I've come to the realization that when I have nested data structures, I've been manually writing code to delve into them. Like this:
--one level Prelude> map (*2) [1,2,3] [2,4,6] --nested two levels Prelude> let t2 = map $ map (*2) Prelude> t2 [[1,2,3],[4,5,6]] [[2,4,6],[8,10,12]] --nested three levels Prelude> let t3 = map $ map $ map (*2) Prelude> t3 [[ [1,2,3],[4,5,6] ],[ [1,2,3],[4,5,6] ]] [[[2,4,6],[8,10,12]],[[2,4,6],[8,10,12]]]
so it occurs to me that I should be able to automatically construct a function for delving into my nested data structures using a higher order function:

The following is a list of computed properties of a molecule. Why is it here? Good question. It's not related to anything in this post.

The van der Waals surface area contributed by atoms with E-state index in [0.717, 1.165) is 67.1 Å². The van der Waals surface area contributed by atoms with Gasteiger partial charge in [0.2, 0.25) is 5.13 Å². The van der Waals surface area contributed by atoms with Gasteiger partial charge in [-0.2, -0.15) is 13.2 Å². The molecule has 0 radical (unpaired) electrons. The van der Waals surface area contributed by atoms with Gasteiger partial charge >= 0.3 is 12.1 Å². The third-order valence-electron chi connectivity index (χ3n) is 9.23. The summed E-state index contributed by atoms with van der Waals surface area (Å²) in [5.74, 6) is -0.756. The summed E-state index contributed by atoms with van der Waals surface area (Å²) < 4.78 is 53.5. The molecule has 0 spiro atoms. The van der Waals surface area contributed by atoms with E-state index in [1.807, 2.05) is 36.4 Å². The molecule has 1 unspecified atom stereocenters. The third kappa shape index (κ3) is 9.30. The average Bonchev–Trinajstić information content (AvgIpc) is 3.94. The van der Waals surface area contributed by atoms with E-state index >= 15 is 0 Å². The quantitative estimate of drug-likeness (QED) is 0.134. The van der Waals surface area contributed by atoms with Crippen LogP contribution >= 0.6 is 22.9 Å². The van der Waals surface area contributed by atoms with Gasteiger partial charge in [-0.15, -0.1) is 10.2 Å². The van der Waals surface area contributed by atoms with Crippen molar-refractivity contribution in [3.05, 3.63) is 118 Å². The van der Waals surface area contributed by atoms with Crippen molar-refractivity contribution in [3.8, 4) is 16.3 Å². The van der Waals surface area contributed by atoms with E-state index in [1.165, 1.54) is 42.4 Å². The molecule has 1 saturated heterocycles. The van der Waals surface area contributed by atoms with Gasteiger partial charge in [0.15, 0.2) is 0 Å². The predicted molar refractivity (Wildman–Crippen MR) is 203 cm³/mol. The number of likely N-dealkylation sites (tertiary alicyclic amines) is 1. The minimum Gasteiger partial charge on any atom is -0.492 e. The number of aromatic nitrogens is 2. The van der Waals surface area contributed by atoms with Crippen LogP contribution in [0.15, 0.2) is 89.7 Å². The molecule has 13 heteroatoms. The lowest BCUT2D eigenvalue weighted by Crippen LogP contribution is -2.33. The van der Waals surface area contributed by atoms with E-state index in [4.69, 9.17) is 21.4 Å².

Prelude> let t f n = (iterate map f) !! n <interactive>:35:22: Occurs check: cannot construct the infinite type: b0 = [b0] Expected type: (a0 -> b0) -> a0 -> b0 Actual type: (a0 -> b0) -> [a0] -> [b0] In the first argument of `iterate', namely `map' In the first argument of `(!!)', namely `(iterate map f)'
Its strikes me that
- I understand its finding a list where it expected...something else
- I don't know how to fix this - should I write code to do repeated application even though thats what I thought iterate was for?
- This seems similar to the concept of "lifting" - but I don't know how to apply that intuition.